Flower power overcomes the din of demonstrators

time for rememberingRival protests proved only a minor distraction for those attending this year’s Time for Remembering ceremony at Parliament House on Sunday.

Synod disability and inclusion office Rev Andy Calder, who was ceremony convenor, said the annual event had once again been “a great comfort and support” for those affected by road trauma.

Mr Calder said that initially it was “confronting” to see the security fences and riot squad police stationed outside Parliament before the ceremony.

The measures were set up to keep a demonstration by anti-immigration nationalist groups in support of Donald Trump away from a counter protest.

However, those arriving for the Time for Remembering ceremony were escorted though a corralled section into Parliament without incident.

At the end of the ceremony they were escorted out a back entrance.

Mr Calder said that the Queens Hall ceremony venue was insulated from the noise and as it turned out the pro-Trump protest was relatively small and short-lived.

The ceremony largely took its theme from a felted mural of a flowery meadow landscape entitled The heart-felt flower garden where love and loss abide.

The approximately 150 people who attended were each given a felt flower that, like the mural, was hand-made by participants in the Art Therapy Group of Road Trauma Support Services Victoria.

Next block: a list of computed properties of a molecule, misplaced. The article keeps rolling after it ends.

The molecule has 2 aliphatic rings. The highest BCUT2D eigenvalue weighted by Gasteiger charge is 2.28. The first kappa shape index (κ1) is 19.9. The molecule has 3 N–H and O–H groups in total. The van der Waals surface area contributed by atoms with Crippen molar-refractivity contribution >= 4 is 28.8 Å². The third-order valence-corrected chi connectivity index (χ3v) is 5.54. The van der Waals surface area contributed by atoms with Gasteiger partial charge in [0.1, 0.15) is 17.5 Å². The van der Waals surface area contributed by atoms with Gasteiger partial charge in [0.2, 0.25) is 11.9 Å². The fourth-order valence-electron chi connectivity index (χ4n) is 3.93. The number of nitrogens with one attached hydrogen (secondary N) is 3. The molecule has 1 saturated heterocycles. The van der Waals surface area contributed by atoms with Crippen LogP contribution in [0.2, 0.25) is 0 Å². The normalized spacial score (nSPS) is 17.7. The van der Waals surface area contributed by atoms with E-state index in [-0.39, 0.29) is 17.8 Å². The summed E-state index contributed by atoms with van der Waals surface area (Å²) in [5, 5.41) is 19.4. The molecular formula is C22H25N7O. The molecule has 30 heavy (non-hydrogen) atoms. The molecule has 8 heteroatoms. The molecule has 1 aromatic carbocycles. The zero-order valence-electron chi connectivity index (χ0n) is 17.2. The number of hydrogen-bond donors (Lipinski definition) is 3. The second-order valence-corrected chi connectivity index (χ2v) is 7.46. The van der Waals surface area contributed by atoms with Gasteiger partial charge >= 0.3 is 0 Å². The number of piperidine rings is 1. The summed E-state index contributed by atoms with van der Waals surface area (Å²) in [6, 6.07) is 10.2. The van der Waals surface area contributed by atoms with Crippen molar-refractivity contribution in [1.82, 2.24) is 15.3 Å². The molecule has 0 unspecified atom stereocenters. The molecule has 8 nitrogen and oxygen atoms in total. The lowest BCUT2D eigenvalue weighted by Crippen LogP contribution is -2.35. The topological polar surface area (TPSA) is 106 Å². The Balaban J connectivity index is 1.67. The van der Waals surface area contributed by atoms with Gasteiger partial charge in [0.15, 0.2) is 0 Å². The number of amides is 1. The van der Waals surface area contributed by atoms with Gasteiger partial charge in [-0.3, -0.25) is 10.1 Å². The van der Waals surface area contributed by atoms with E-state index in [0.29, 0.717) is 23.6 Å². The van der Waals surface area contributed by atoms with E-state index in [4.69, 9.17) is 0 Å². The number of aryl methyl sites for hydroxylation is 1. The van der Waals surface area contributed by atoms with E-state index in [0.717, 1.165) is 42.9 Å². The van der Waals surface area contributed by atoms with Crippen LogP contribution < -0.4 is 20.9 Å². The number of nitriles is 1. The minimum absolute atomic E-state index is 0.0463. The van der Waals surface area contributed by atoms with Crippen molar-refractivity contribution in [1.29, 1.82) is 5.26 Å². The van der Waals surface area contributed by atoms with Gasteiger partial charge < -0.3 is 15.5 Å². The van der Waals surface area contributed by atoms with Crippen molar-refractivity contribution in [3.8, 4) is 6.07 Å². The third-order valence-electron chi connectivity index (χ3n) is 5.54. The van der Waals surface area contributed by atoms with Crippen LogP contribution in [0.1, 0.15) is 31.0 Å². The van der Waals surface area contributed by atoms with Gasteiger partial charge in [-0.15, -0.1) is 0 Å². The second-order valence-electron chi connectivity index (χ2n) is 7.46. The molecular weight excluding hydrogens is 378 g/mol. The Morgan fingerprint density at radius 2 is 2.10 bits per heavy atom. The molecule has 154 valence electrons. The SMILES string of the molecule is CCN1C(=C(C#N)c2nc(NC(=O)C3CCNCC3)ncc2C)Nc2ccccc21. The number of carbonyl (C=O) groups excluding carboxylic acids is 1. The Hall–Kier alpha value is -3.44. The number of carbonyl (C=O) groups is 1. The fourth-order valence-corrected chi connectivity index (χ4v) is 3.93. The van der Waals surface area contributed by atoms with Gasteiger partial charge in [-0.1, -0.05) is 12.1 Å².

Amid readings and reflections, Elva and Vern Broad told their story of a devastating car crash that left Elva severely injured.

Labor MP Harriet Shing attended on behalf of the Victorian Premier and there were also representatives of the emergency, care and support services as well as the legal community.

The Brunswick Women’s Choir, who have become something of a fixture at this event, sung at intervals.

“They were wonderful as normal,” Mr Calder said and he also praised the harp solo by Michael Johnson.

Mr Calder said that there were old faces and new at the ceremony, which is organised by the Uniting Church and Road Trauma Support Services Victoria.

“After 16 years it’s become part of the landscape and people keep coming because it’s such a source of community support,” Mr Calder said.

Photo from Harriet Shing via Twitter

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